Anyone who has experienced sleep paralysis will tell you that it is one of the most terrifying things a person can go through. A form of parasomnia, this weird sleep phenomenon typically involves an inability to move while witnessing nightmarish figures hover over one’s body – despite having just woken up.
In most cases, the ghastly visual hallucinations are accompanied by tactile sensations of pressure on the chest, often resulting in an overall experience of having a malevolent being sit or push down on one’s upper body. Thankfully, these petrifying encounters usually last less than a couple of minutes and leave no lasting damage once they wear off, but they can be highly unsettling. So what’s going on here?
What is sleep paralysis?
Unsurprisingly, sleep paralysis has been subjected to numerous cultural interpretations. Among Inuit communities, for example, the experience has been linked to spiritual attacks from evil shamans attempting to steal an element of a person’s soul known as the tarniq. In parts of Brazil, meanwhile, the phenomenon is tied to folk tales about a prowling, long-nailed monster called the pisadeira who sits on people’s chests while they sleep.
Interestingly, sleep paralysis is associated with post-traumatic stress disorder, and is often experienced as a reenactment of one’s trauma. A study in Cambodia, for example, found that survivors of the Khmer Rouge genocide have particularly high rates of sleep paralysis and tend to view their shadowy attacker as a canine-like ghost in Kmer Rouge uniform, known as a khmaoch sângkât.
Taking a more scientific approach to the subject, though, western medicine classes sleep paralysis as a form of narcolepsy, which refers to the brain’s inability to control sleep-wake cycles. The experience can also strike non-narcoleptics, and tends to occur during periods of jet-lag, high stress, or poor sleep.
What causes sleep paralysis?
Sleep paralysis usually occurs as a person transitions out of the rapid eye movement (REM) phase of sleep, when the brain is extremely active and the majority of dreams occur. Usually, the neurotransmitters GABA and glycine are released during REM sleep in order to inhibit motor neurons in the spinal cord and essentially paralyze the body. It’s thought that this occurs to prevent us from acting out our dreams and injuring ourselves or our bedmates.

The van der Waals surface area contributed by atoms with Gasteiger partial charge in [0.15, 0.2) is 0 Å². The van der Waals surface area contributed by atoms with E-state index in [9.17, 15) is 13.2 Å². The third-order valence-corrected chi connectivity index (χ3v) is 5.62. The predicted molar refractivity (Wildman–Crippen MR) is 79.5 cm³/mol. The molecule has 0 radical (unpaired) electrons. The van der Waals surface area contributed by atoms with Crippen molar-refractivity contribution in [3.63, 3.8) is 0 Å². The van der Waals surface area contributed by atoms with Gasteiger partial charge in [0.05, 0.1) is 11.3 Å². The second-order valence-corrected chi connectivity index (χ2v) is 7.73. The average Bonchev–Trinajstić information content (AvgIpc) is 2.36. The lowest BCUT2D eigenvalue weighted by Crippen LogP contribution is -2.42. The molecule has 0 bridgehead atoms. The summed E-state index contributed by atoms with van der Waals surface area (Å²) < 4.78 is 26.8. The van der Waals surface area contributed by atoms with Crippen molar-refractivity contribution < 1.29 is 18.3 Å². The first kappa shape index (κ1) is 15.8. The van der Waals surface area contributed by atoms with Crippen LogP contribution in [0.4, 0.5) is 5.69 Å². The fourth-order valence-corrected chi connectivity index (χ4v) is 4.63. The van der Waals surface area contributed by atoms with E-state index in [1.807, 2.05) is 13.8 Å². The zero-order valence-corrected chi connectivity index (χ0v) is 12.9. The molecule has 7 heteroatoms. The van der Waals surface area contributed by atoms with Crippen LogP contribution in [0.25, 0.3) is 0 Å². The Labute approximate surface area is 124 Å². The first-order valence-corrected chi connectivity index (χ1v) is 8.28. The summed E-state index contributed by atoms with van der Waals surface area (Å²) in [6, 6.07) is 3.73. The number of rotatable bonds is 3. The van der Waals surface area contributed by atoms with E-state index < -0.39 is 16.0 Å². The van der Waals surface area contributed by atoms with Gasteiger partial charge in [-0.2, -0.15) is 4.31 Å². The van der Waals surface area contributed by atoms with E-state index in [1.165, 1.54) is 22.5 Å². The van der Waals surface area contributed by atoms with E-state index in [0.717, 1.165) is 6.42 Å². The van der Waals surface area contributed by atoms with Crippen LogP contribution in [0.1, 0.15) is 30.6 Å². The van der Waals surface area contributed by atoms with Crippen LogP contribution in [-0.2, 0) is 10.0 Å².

When we wake up, GABA and glycine levels decrease and are replaced by norepinephrine, histamine, choline, and serotonin, all of which promote arousal in the brain and body. Sleep paralysis therefore occurs when these various neuropeptides aren’t properly regulated, meaning our brains wake up but our muscles remain in a state of atonia.
It’s unclear why this is accompanied by nightmarish hallucinations, although the paralysis of the chest and throat muscles may explain why people feel as though something is sitting on top of them.
Why do people experience sleep paralysis?
A study including participants from 35 different countries found that sleep paralysis affects around 8 percent of people worldwide, although certain sub-populations appear particularly prone to these waking nightmares. For example, nearly 40 percent of Asian college students and over 40 percent of psychiatric patients of African descent described having experienced sleep paralysis at least once.
Generally, people with underlying psychiatric conditions are more likely to encounter this strange sleep phenomenon, possibly due to a dysregulation of serotonin in the brain. Shift-workers or those whose lifestyles prevent them from getting enough sleep also tend to report higher rates of sleep paralysis.
So far, scientists haven’t fully figured out why sleep paralysis occurs or how to prevent it, although a few obvious preventatives include getting more shut-eye, eating healthier, exercising, and avoiding stress.
One study even found that people who claim to have been abducted by aliens tend to have higher rates of sleep paralysis. So, either sleep paralysis causes aliens, or aliens cause sleep paralysis.
The truth is out there.